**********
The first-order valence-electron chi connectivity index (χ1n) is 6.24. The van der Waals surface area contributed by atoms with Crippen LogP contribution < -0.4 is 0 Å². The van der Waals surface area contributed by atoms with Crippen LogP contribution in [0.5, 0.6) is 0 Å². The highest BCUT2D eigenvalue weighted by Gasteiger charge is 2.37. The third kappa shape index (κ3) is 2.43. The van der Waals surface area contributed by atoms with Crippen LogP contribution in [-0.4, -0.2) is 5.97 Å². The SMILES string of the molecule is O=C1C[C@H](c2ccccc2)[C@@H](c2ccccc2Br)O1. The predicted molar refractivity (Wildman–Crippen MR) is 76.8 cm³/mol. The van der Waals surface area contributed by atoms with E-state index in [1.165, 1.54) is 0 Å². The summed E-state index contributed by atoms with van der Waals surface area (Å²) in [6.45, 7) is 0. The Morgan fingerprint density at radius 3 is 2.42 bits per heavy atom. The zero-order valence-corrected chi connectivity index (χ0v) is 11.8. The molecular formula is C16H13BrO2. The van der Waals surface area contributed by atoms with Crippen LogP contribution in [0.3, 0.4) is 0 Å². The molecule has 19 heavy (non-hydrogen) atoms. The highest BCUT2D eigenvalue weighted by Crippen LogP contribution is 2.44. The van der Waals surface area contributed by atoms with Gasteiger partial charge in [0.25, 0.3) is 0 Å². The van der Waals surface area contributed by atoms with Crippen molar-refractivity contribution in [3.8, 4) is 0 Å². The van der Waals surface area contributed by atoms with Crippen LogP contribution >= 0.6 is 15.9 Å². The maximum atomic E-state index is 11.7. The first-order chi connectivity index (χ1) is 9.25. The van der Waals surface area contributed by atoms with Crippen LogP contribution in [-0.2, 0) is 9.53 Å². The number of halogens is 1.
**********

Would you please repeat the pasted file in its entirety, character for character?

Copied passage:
The first-order valence-electron chi connectivity index (χ1n) is 6.24. The van der Waals surface area contributed by atoms with Crippen LogP contribution < -0.4 is 0 Å². The van der Waals surface area contributed by atoms with Crippen LogP contribution in [0.5, 0.6) is 0 Å². The highest BCUT2D eigenvalue weighted by Gasteiger charge is 2.37. The third kappa shape index (κ3) is 2.43. The van der Waals surface area contributed by atoms with Crippen LogP contribution in [-0.4, -0.2) is 5.97 Å². The SMILES string of the molecule is O=C1C[C@H](c2ccccc2)[C@@H](c2ccccc2Br)O1. The predicted molar refractivity (Wildman–Crippen MR) is 76.8 cm³/mol. The van der Waals surface area contributed by atoms with E-state index in [1.165, 1.54) is 0 Å². The summed E-state index contributed by atoms with van der Waals surface area (Å²) in [6.45, 7) is 0. The Morgan fingerprint density at radius 3 is 2.42 bits per heavy atom. The zero-order valence-corrected chi connectivity index (χ0v) is 11.8. The molecular formula is C16H13BrO2. The van der Waals surface area contributed by atoms with Crippen LogP contribution in [0.3, 0.4) is 0 Å². The molecule has 19 heavy (non-hydrogen) atoms. The highest BCUT2D eigenvalue weighted by Crippen LogP contribution is 2.44. The van der Waals surface area contributed by atoms with Gasteiger partial charge in [0.25, 0.3) is 0 Å². The van der Waals surface area contributed by atoms with Crippen molar-refractivity contribution in [3.8, 4) is 0 Å². The van der Waals surface area contributed by atoms with Crippen LogP contribution >= 0.6 is 15.9 Å². The maximum atomic E-state index is 11.7. The first-order chi connectivity index (χ1) is 9.25. The van der Waals surface area contributed by atoms with Crippen LogP contribution in [-0.2, 0) is 9.53 Å². The number of halogens is 1.